Here is the underside of the roof, taken the next morning as I begin to fill the shed with wood.

Day 3: The horizontal posts to keep the wood in the shed go on. Paul starts nailing on a vertical balustrade, and then rushes off to do the seventy other things on his list. We'll finish that one day, maybe three or four months from now. I throw all the wood into the new shed. It is done!

Over the next two days we cut great big enormous amounts of wood, move a lot of Really Useful Bits of Wood around into miscellaneous piles, make bread and gather for lovely family dinners. Here is Paul, a very happy man with a shed he built with his own two hands out of bits and pieces he has been saving for just such an occasion. 

Finally we got to this afternoon where everything that had to be done was done, and those things that really didn't have to be done, well they get to go on the list of Things To Do in Spring. Paul hopped on his motor bike for one last ride, then drove it up to his mum's place for her to take care of for the next few months. Maybe she will ride it when no-one is looking, but the motor bike pants are going to be a bit long for her.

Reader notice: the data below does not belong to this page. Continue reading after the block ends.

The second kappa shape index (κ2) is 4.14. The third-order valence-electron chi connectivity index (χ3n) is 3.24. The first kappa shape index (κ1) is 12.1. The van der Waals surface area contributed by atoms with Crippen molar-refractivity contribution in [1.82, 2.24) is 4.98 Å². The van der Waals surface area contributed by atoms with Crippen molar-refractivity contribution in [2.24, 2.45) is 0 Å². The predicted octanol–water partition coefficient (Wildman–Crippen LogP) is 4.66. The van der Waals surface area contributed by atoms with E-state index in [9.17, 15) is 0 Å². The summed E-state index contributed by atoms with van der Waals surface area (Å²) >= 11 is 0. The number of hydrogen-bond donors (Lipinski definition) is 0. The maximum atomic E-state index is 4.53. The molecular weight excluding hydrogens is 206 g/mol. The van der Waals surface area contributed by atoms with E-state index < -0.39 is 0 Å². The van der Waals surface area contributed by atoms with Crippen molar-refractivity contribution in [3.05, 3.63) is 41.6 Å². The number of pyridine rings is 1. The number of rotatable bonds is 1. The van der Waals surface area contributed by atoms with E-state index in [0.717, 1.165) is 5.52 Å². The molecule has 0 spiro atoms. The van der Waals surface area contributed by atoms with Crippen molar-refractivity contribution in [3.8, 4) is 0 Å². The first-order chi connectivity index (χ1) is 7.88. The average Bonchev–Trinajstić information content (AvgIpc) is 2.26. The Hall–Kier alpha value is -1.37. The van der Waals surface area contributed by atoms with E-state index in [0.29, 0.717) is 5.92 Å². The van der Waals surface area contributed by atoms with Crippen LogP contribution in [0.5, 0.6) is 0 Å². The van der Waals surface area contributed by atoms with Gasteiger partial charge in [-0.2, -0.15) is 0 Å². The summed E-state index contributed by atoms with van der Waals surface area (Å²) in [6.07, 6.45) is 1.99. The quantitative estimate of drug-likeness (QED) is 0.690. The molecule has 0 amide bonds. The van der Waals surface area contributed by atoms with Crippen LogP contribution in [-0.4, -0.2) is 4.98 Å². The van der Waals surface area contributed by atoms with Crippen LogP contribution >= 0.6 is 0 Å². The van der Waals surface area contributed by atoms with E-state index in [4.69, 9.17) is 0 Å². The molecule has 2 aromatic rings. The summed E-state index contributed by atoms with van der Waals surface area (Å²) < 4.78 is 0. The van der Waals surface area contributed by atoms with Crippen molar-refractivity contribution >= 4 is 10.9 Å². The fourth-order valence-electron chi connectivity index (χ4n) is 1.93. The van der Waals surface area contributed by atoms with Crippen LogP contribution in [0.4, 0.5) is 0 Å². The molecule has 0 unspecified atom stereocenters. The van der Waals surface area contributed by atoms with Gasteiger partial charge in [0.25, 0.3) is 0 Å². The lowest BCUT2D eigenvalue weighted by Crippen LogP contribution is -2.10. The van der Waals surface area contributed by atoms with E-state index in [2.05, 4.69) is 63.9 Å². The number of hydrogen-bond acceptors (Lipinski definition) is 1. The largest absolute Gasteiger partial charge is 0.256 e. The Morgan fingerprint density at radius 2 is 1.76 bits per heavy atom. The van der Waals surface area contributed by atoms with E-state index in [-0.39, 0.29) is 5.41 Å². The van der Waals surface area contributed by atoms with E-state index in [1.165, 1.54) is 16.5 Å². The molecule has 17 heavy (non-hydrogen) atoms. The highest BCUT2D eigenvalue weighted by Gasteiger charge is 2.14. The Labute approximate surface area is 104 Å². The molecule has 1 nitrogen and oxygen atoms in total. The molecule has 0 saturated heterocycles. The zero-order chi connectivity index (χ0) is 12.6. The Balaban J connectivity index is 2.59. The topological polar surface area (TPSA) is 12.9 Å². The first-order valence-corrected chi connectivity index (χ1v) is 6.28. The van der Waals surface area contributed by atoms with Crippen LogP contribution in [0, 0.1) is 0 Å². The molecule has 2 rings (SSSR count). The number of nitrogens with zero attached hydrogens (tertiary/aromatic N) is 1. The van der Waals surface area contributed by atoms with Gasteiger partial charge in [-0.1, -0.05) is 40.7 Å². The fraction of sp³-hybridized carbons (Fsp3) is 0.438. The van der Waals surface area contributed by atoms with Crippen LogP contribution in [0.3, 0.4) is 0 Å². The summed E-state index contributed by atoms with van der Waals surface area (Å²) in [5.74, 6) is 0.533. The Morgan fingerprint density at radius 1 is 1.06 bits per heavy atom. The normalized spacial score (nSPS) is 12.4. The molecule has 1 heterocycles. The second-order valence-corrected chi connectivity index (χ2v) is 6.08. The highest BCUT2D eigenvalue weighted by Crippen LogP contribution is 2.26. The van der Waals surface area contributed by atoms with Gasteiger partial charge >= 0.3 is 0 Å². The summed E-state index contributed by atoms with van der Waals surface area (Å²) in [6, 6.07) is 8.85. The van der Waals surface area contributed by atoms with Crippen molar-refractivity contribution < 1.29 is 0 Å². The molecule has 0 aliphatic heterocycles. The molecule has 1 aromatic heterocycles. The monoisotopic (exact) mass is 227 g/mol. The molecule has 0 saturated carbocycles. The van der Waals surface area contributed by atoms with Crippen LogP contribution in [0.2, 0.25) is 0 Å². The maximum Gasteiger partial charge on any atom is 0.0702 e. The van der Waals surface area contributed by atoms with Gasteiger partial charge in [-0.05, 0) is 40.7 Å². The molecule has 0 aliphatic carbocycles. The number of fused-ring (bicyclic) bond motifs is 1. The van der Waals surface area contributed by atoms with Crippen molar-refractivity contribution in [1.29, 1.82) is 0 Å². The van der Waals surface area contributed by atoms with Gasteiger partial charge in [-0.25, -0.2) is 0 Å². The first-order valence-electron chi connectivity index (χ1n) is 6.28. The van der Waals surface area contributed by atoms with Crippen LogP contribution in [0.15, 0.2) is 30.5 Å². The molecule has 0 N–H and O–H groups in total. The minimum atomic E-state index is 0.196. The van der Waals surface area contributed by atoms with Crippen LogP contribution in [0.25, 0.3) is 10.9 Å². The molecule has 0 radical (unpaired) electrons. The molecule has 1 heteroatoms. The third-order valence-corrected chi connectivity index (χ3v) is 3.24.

Here we are about to drive back to my place, known by us as the city cottage, having our photo taken in Paul's mum's green garden. Paul and I rarely have our photos taken. We are not very good at it and tend to look in opposite directions. 

Tomorrow morning we will walk down the hill to the hospital at a quarter to seven. Paul will begin a big adventure which he will miss completely, being quite asleep, and I will go up to Paul's mum's place and do some pottery with her, and maybe, who knows, start with a little thimbleful of gin which helps in such situations.

Paul's surgery will be over mid-afternoon. I'll leave an update in the comments. Lastly I want to thank each and every one who has left kind comments, funny stories, helpful advice and supportive emails. It does make an enormous difference to know there is a very loving group of far away friends thinking of us here. We are very fortunate indeed to have loving family and friends far and near to help us through life's bumps and hollows.